For Harry Wolf, architecture is all about problem solving, not ego. “Architecture is at the service of man, not the architect,” he says. He seeks to find the essence of the problem each new building needs to address and offers simple, graceful design resolutions. Take, for example, a parking structure he’s currently designing for a new cardiovascular center at the University of California, San Diego (UCSD). The original plan called for a seven-story building blocking the view from patients’ rooms. Wolf’s design, which he nicknamed the “stealth garage,” instead takes advantage of the sloping site and moves all but one level underground. Patients will now view a pavilion-like structure and a ground-level soccer field.
A modernist, Wolf has designed nearly 300 understated, elegant structures, including the NationsBank Florida Headquarters (now owned by Bank of America) in Tampa and the Mecklenburg County Courthouse in Charlotte, NC. His work has earned him five American Institute of Architects (AIA) National Honor Awards, considered the nation’s highest honor for architectural excellence, and more than 30 regional and state AIA honors.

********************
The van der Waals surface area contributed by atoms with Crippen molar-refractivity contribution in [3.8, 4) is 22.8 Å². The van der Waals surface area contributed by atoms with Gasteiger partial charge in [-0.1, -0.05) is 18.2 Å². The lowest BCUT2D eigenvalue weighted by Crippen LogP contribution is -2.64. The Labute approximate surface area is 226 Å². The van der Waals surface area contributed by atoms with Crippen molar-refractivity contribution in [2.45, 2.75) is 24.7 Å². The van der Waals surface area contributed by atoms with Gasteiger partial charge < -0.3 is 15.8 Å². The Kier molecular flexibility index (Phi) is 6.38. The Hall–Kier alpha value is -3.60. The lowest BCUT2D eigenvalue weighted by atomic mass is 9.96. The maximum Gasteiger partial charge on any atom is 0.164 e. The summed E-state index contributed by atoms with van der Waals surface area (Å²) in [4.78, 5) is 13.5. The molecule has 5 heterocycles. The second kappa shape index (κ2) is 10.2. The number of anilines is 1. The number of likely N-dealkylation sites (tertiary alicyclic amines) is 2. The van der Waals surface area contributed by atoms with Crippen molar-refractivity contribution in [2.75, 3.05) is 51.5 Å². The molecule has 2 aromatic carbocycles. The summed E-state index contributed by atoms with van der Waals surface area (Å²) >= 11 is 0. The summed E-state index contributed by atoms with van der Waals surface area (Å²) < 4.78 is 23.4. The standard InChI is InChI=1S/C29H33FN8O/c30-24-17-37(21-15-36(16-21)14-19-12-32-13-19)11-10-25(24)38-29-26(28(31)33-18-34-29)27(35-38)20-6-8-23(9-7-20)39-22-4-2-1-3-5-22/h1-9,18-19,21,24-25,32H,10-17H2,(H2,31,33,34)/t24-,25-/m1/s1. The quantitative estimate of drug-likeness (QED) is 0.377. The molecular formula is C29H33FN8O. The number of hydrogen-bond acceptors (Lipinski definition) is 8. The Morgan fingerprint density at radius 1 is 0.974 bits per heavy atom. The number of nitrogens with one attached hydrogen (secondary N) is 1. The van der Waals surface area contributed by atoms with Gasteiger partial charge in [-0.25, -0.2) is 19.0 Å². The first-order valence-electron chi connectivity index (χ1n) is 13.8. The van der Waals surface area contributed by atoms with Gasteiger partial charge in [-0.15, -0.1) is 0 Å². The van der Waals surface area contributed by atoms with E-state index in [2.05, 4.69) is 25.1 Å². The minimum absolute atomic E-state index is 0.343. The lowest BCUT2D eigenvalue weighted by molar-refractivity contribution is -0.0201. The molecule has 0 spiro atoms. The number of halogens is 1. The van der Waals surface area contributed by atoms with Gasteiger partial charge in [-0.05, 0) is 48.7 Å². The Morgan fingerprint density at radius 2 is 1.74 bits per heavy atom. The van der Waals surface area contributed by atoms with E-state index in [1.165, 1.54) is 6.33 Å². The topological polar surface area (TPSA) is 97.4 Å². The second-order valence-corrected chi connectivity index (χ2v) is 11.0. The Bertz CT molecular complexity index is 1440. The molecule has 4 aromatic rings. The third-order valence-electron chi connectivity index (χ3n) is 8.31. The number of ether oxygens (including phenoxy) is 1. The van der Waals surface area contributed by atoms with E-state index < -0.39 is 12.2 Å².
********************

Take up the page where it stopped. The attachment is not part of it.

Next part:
Currently, two of Wolf’s parking-garage designs are displayed in the National Building Museum’s “House of Cars: Innovation and the Parking Garage” exhibit, which runs through July 11, 2010. His Mickey and Friends Parking Structure at Disneyland in Anaheim, CA, holds 10,500 cars and is longer than New York’s Chrysler Building is tall. The design for the UCSD Revelle Parking Structure is an enormous circular urn that appears to recede from the viewer from every vantage point.
Wolf received his bachelor’s degree from Georgia Tech and entered MIT for an additional year and a half of study to earn his bachelor of architecture degree. “MIT was a place where I could find out who I was instead of being an imitation of someone else,” he says. After graduation, he worked at Skidmore, Owings, and Merrill in New York, served in the National Guard in Germany, and opened his own firm, Wolf Architecture, in North Carolina. After a few years, he decided to return to New York, where he stayed for 21 years. He then moved to California, where he now lives in Malibu. He has four adult children.
In all his projects, he believes in evolving as an individual and an architect. “I think the greatest challenge,” he says, “is to remember that architecturally, when you’re quoting yourself, you’re in trouble.”
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